Dr. Gina Agredano had just one thought as she fought to save her son’s life after he collapsed on a soccer field and went into cardiac arrest: “He’s not going to die today.”
“I wasn’t ready to lose him,” Agredano, a family practice physician, told TODAY, adding: “I think as a mother, it was the hardest thing I’ve had to do in my life.”
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Agredano, 45, was a hero in the eyes of her son even before that day.
“I always have seen her as a hero and an amazing person,” said Jose Agredano Jr., 16, a sophomore at San Benito High School in Hollister, California. But after she saved him, he said: “I looked at her a little brighter.”
“She’s a giver and she’s really smart and she doesn’t give up,” Jose added.
Those qualities in his mom may have saved his life.
Jose was playing in a junior varsity soccer game on Feb. 16., when the ball hit him in the chest and he fell to the ground.
“I was just really dizzy, and everything was really blurry,” he said. “I tried to keep my balance, but I went down on one knee and then I collapsed.”
Agredano hadn’t seen the play and thought Jose may have suffered a concussion. She and her husband ran to his side as he lay still on the field. The family later learned that Jose had suffered commotio cordis, or cardiac arrest caused by blunt impact to the chest, his mom said.
“The ball hit him in the heart, and it threw his heart into an abnormal rhythm, and the only way to recover is CPR and an electrical shock,” said Agredano.
Jose was breathing but unresponsive. Agredano told people to call 911, and when the sports trainer asked what she needed, she requested oxygen, as her son’s breathing had become labored, and the AED, or Automated External Defibrillator.
As Agredano checked her son's breathing and his pupils and tried to talk to him, “I was feeling scared and frightened, and everything was surreal and my emotions were still there because I was his mother,” she said.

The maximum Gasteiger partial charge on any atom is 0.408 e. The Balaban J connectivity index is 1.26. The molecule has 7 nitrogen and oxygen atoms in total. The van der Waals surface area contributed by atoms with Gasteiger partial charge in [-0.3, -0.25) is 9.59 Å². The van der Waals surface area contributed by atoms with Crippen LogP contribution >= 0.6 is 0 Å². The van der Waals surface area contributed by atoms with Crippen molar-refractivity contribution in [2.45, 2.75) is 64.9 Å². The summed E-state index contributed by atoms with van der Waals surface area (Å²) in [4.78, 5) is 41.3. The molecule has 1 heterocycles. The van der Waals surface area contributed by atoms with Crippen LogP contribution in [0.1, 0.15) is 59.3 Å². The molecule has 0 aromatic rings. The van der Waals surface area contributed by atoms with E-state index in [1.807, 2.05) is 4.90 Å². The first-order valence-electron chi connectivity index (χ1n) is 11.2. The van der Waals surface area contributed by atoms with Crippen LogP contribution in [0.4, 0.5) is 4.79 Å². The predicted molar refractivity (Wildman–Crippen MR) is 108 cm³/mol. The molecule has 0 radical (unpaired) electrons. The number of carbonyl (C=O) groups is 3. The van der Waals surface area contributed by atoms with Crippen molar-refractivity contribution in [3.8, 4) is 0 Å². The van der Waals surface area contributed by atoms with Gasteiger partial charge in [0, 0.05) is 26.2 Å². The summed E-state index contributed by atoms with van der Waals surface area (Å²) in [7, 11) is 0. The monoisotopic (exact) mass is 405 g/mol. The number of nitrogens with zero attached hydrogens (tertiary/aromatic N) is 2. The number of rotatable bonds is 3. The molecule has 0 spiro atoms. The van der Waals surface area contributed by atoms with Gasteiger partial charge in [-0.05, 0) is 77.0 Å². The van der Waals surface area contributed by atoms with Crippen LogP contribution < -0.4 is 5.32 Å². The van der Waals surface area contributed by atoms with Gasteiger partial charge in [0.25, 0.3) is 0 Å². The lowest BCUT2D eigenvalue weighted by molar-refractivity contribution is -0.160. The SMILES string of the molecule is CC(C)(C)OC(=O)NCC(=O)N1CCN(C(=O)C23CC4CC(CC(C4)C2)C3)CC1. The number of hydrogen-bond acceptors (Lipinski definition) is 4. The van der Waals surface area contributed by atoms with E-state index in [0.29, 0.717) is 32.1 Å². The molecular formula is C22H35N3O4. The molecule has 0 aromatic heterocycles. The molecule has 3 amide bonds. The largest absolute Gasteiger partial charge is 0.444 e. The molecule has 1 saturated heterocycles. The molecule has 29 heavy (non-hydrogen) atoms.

But then Jose stopped breathing, his lips turned blue and everything changed for Agredano. She brushed her feelings to the side, and the doctor who hadn’t handled a trauma since residency began performing CPR on her son.
“It was game on,” she said. With a single focus, she kept telling herself: “He’s not going to die today. We’re not going to die today.”
“All of those emotions just stopped, and it was like a surge of adrenaline, this fight-or-flight-type thing, that my son’s not going to die,” she said. “That took over.”
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After two to three minutes of CPR, a firefighter arrived with the AED device, which showed Jose had a “non-life-sustaining heart rhythm,” his mom said. After one shock delivered by firefighters, Jose began to come to, Agredano said. “It was just so wonderful to see him,” she said.
The timing of treatment was crucial for Jose’s survival.
“In this condition, the CPR itself is not enough,” Agredano said. “The heart has to be shocked back into its regular rhythm and it has to be done in a certain time frame. Every minute that passes, the mortality rate increases.”
Jose was taken to a community hospital, and then to Lucile Packard Children’s Hospital Stanford for about two days of monitoring, but no further treatment was needed. He passed a stress test a week later and so far, doctors don’t anticipate long-term damage.
“He’s doing great,” his mom said.
Dr. Kathleen Ryan, who admitted Jose to the cardiac intensive care unit at Lucile Packard Children’s Hospital Stanford, said in a hospital news release that by performing CPR and ordering the AED to be brought to the field, Agredano's quick actions “made all the difference in the world.”
Jose, who has been playing soccer since age 4 and hopes to play in college, feels lucky his mom was in the bleachers that day. “She took me into this world and she didn’t want me to leave yet,” he said.
TODAY.com contributor Lisa A. Flam is a news and lifestyles reporter in New York. Follow her on Twitter: @lisaflam